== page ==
Thursday, January 16, 2014

The Musketeers: Santiago Cabrera Talks About Playing Aramis

We continue with The Musketeers interview with one today with another of the The Musketeers.  This time it is Santiago Cabrera who plays Aramis who talks to the BBC Media Centre about the new series premiering Sunday.

Can you tell us a little about your character?

I play Aramis, who is one of the king’s Musketeers, who D’Artagnan meets in the first episode. He has got that Joie de Vivre, he is someone who relishes life, loves what he does and lives life to the full. He is a daredevil but also, like the other Musketeers, he can be a very lonely character.
The Musketeers are sacrificing a normal life to do what they do – fight for the cause, the king and France. He is definitely a lover of women – he has a lot of romances – and with that has some really interesting storylines in the first two episodes. He is introduced to Adele, the Cardinal’s mistress, so he likes going into dangerous territory.

Can you tell us how we are first introduced to him as a character?

D’Artagnan is out to get revenge for the death of his father and he thinks one of the Musketeers is responsible so confronts Athos at the garrison, but we are all there. We meet this young man, and can tell he has skills, because we see Athos who is an amazing swordsman and this young country boy who can hold his own against him, so immediately we can see something in him.

What’s great about this script and what I loved about it the first time I read it is that even though the Musketeers are such a group, and known as a unit, they are introduced as individuals really well so we really get to meet them as separate people before they come together – that’s really clever. It’s all related to the story and its really quick paced – it was a real page-turner – I read the script really quickly which I think is always a good sign.

So is the script what attracted you to the show?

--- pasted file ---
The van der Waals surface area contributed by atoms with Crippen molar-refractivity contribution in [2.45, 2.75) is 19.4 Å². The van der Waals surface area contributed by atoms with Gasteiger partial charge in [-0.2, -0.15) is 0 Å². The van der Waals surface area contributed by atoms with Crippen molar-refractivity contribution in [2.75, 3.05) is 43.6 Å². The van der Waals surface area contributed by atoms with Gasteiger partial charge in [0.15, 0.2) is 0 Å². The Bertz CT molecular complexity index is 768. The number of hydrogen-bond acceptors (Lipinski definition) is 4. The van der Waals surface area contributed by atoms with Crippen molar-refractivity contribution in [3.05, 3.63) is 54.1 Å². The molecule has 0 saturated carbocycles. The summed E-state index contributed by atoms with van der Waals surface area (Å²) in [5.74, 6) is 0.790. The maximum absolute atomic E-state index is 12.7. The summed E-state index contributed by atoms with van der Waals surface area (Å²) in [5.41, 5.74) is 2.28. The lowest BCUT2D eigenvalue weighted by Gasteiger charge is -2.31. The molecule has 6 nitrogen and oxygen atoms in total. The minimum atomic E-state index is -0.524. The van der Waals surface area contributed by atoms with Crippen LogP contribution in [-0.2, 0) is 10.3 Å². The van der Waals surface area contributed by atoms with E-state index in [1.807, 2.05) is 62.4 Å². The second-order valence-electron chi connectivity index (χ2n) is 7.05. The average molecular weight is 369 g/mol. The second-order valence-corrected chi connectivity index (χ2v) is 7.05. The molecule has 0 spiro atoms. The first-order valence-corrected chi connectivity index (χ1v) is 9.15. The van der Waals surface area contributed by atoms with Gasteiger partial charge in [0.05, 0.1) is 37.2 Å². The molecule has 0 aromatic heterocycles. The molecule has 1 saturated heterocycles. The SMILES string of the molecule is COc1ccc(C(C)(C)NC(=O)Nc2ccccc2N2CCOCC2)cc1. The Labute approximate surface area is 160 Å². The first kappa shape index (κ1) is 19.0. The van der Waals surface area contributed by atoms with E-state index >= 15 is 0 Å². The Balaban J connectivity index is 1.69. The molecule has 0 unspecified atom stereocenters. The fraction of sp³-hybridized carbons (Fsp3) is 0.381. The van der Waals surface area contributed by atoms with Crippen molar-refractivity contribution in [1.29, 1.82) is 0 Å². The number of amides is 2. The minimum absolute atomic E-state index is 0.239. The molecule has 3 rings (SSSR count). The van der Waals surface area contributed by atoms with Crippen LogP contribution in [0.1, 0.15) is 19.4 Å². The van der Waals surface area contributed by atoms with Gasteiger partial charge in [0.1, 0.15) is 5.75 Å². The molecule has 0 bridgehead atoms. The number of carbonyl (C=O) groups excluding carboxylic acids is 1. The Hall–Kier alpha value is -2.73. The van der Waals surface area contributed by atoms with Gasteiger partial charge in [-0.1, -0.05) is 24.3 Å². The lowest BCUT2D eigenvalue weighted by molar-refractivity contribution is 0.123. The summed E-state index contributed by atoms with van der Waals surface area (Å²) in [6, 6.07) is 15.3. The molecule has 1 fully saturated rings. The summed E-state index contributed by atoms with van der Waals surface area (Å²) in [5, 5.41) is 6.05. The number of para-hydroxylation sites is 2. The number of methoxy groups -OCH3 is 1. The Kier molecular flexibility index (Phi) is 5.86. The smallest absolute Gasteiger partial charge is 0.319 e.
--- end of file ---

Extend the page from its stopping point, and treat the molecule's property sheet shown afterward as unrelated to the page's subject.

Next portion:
I think so yes - I loved Aramis’s spirit and the fact he was a fun-loving character – I knew I could have fun with it. And also it’s potentially something you could be doing for a really long time, so when you have a way in and something about the character to grab onto, it makes it really enjoyable – there was definitely that with the script. And all the Musketeers are a bit mad – that’s definitely in the book – but they are also noble characters. They have to always stay between two lines in a way because even though they are our heroes they are flawed, but each one makes up for the others' flaws. Together, they would make up the perfect hero, but for each Musketeer their own personality gets in the way which is what gives it a fun side as well. There is a lot of fun and humour in it which is brilliant.

So who is the biggest daredevil?

I think they are all daredevils in their own way, but Aramis is definitely someone who doesn’t have a filter in many ways, he sometimes just sticks his foot in it – for example Constance (Tamla Kari) slaps him in the first episode. He doesn’t really have a sense of danger.

Today I think Aramis would be doing parachutes and bungee jumps and extreme sports. That’s part of being a Musketeer, living life to the full – confronting death. When I spoke with Adrian Hodges, the writer and creator, when he pitched the show and I was auditioning he said something I really loved – that is was the time where things were about to change in France and the Musketeers lived a life where they had authority. They were like policemen or top-end security; they could do whatever they want and have a boss in Treville who lets them do what they want. It was a time in France where they knew it was a lifestyle that was about to end, so they are living life to the full. That’s definitely one of the elements of Aramis, he is enjoying it for as long as he can because he knows this lifestyle can’t go on for ever.

You said earlier Aramis is a bit of a lover – what can you tell us about his relationships in the series?